Preventive Medicine


Because of the number of available vaccines, and because of declining immunity and the need for booster doses of many vaccines, immunization schedules for children and adults have become very complicated. Adult schedules are far less complex than those of children, but when there are more than twenty vaccines available for administration, it takes a roadmap to keep it straight.

For purposes of this blogpost I will limit the discussion to the following disease-specific vaccines:

SHINGLES — Shingrix, Zostavax

INFLUENZA — Fluzone, Fluad




MENINGOCOCCAL INFECTIONS — Menactra, Menveo, Bexsero, Trumemba

HEPATITIS A — Hepatitis A vacc.

HEPATITIS B — Heplisav-B

Each of the above have specific administration age and interval dosing recommendations. None of the recommendations are the same so complex diagrams are used for clarification. Below, I will share the current schedules for the fourteen vaccines listed.

Shingles Vaccines: There are two; the original, ZOSTAVAX, no longer recommended

because it is a “live-attenuated virus” vaccine and is only 51% effective.

SHINGRIX is the new recombinant vaccine that shows 90% efficacy. Recommended for

persons over 50, those previously receiving Zostavax, and those on immunosuppressive


Influenza Vaccines: FLUZONE High Dose is for patients over 65 and contains 4 times

the standard dose of antigen.

FLUAD is for those over 65 and contains 3 times the antigen. Regular Flu vaccine is

recommended for anyone over age 6 months.


diphtheria, and acellular pertussis vaccine is given to adults once in their lifetime.

Booster dose may be given 8-10 or more years after. Adults over 64 not recommended.

Human Papilloma Virus (HPV): GARDASIL is given to both girls and boys at age 11-

12. Recommended for adults (M & F) up to age 45, not previously vaccinated .

Pneumococcal Infections: There are 2 vaccines—the older Pneumovax-23 and newer

Prevnar-13. Most people have had Pneumovax-23, but not Prevnar-13. Prevnar-13 is

preferred. Age 65+ with normal immunity—single dose of Pneumovax-23. If never

previously vaccinated give Prevnar-13 first, followed 12 months later with Pneumovax-23.

Age 65+ with compromised immunity—single dose of Prevnar-13, followed 8+ weeks

later with single dose Pneumovax-23. Highest risk patients need a booster(23) at 5 yrs.

Meningococcal Infections: There are 4 vaccines—Menactra is preferred. Routine

vaccination at age 11-12 with booster age 16. Adult vaccination recommended for high-

risk patients (people without a spleen, microbiologists, HIV patients) only.

Hepatitis A: Recommended prior to travel to areas where it is common and to homeless


Hepatitis B: New vaccine Heplisav-B seems to be stronger and requires only 2 doses,

not the usual three. Doses are one month apart. Other Hep-B vaccines are still given but

immunity requires 3 shots (0 month, 1 month, and 6+ month).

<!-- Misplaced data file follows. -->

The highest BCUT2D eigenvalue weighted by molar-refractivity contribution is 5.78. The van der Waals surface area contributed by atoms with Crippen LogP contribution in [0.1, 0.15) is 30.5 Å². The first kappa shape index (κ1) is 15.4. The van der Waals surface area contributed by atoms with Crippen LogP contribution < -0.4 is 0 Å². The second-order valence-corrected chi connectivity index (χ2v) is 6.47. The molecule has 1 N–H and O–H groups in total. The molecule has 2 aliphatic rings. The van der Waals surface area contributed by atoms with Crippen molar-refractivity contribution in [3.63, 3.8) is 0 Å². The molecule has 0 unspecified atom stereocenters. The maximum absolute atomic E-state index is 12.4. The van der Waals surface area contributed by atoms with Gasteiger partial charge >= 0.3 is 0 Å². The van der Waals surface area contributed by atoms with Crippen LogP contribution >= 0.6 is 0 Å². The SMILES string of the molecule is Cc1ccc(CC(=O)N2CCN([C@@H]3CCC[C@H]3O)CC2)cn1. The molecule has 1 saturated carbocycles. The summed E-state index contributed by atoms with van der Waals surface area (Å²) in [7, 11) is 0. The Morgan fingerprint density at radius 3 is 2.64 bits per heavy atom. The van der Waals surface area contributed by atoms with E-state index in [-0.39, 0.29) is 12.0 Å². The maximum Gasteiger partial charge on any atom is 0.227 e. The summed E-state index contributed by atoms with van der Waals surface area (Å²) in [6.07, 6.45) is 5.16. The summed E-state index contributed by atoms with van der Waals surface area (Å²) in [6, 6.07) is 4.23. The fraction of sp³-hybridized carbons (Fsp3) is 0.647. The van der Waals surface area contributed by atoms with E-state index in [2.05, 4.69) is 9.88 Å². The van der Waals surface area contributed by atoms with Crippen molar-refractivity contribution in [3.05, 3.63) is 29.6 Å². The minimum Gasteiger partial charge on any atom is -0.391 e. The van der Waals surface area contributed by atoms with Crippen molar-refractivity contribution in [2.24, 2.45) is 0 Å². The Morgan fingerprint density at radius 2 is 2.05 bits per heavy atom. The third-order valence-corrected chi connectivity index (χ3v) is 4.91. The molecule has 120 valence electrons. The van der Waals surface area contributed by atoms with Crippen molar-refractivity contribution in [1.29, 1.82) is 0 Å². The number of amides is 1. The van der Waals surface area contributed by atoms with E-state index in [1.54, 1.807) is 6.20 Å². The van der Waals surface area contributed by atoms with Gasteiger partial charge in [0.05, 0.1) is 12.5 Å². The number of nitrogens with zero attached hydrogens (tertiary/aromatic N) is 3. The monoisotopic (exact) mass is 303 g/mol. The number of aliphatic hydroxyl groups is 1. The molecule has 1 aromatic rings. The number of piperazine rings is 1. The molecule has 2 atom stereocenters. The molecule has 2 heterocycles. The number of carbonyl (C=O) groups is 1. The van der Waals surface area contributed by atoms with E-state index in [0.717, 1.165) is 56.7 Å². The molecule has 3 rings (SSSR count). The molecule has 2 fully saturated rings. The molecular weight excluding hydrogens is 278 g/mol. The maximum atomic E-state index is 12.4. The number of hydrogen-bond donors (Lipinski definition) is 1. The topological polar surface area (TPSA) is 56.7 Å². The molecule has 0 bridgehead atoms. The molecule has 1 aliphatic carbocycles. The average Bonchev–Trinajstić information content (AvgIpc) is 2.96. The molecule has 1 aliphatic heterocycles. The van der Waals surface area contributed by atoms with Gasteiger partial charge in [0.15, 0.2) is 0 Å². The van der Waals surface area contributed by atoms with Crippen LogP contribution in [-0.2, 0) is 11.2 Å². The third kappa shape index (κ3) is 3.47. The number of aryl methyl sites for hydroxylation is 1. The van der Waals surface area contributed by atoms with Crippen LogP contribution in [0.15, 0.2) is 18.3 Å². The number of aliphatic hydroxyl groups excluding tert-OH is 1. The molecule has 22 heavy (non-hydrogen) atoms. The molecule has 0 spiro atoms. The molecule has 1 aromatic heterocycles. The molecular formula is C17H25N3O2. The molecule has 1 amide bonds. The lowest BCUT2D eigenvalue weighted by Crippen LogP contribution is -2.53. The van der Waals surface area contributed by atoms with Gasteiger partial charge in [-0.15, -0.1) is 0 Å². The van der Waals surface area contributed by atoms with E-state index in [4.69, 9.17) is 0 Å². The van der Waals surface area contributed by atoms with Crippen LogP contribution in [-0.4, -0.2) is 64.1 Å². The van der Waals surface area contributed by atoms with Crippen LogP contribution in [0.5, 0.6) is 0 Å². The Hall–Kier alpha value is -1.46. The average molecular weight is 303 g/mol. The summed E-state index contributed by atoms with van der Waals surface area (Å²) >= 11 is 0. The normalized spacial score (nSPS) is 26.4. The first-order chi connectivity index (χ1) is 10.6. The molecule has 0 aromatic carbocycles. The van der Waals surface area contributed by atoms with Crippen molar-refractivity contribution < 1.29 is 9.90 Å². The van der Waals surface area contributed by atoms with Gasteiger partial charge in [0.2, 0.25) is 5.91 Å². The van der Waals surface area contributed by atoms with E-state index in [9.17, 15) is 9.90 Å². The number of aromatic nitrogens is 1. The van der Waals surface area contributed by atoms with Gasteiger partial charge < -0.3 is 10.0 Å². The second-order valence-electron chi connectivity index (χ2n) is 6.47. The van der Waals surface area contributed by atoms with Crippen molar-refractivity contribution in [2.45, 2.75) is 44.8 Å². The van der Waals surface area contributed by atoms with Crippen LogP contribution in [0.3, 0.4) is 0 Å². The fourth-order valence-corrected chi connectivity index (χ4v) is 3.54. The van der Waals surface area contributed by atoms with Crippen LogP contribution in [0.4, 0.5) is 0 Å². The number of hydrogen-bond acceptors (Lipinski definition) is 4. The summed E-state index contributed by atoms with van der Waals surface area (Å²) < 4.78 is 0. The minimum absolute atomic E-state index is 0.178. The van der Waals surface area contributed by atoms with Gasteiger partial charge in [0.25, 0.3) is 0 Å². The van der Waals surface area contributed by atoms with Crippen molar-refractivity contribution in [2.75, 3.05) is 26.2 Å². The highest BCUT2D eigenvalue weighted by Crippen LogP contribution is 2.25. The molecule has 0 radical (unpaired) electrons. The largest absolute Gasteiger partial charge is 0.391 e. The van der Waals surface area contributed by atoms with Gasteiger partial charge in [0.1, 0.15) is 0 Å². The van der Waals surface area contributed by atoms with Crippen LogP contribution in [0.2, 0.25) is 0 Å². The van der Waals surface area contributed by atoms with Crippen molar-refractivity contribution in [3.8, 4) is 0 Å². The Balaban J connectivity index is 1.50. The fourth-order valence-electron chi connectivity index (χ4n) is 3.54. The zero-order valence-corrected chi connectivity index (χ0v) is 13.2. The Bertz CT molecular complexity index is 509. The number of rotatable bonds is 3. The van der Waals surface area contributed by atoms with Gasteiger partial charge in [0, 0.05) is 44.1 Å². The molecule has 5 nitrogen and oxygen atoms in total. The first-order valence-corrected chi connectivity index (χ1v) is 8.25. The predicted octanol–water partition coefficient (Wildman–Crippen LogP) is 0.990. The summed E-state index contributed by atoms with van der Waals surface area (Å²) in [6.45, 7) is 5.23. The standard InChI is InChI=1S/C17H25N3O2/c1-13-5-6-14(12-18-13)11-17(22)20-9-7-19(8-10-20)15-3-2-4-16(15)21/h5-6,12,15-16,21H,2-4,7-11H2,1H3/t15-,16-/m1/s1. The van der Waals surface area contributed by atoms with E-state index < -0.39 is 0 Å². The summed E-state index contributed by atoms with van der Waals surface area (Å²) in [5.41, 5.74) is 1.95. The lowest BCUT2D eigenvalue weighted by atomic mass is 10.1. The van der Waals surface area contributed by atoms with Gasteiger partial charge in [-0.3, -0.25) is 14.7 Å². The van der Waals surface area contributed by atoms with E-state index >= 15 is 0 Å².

Dr. G’s Opinion: Annual flu vaccination is a must. Do not avoid this benefit.

Shingles vaccine is also a must. Shingles is a horrible disease and Shingrix provides a 90+%

chance of immunity.

Tetanus, Diphtheria, Pertussis vaccine is a must. Though rare these disease can be very

serious. The vaccine is safe and effective.

Gardasil HPV vaccine is optional. HPV is a sexually-transmitted disease so those at increased

risk should receive the vaccine.

Pneumococcal vaccine is a must. Pneumococcal infections, especially pneumonia, are a

significant concern in adults. Vaccination is safe and effective.

Meningococcal vaccine is recommended for only those at high risk. This type of infection is

fortunately rare.

Hepatitis A vaccine is a must for missionaries, homeless people, shelter workers, and those

folks traveling to high risk countries.

Hepatitis B is a must for health care workers and anyone in close contact with the public on

a regular basis.These vaccines are safe and efficacy is improving with each new generation introduced.

A lot of us are blessed to be immune to serious illness as a result of our parents having us vaccinated as children and from “herd immunity”—if no one else gets the disease, we won’t, either. Vaccines are one of the major wonders of the 20th century. Their effect has been incredible on the quality of life and longevity of several generations. This will only improve if parents continue to vaccinate their children.

“Anti-vaxers” have their reasons and feel strongly about their positions, but they are risking their children’s lives. A child deaf or blind from measles, sterile from mumps testicular infection, paralyzed from chicken pox meningitis or polio, or mentally handicapped from any nervous system infection is a tragedy that could have easily been prevented. Their parents think they are protecting them from supposed harmful vaccine effects when they are really neglecting their child’s welfare.

Preventive medicine has become an important subspecialty. Every physician practices prevention every day. It’s what saves lives, money, and improves quality of life. We do it subtly in many ways, but overtly in others with vaccines being one of those preventive measures that starts at birth and continues life long. Fear and misinformation have influenced too many people. That’s a shame because it exposes all of us to unnecessary risk. Hopefully, attitudes will change, but ever the skeptic, I have my doubts.

Reference: Sha E., Adult Immunization Update JAMA 2019 Sep 17;322(11):1096-1097.

Related Articles

Leave a Reply

Your email address will not be published. Required fields are marked *

This site uses Akismet to reduce spam. Learn how your comment data is processed.

Back to top button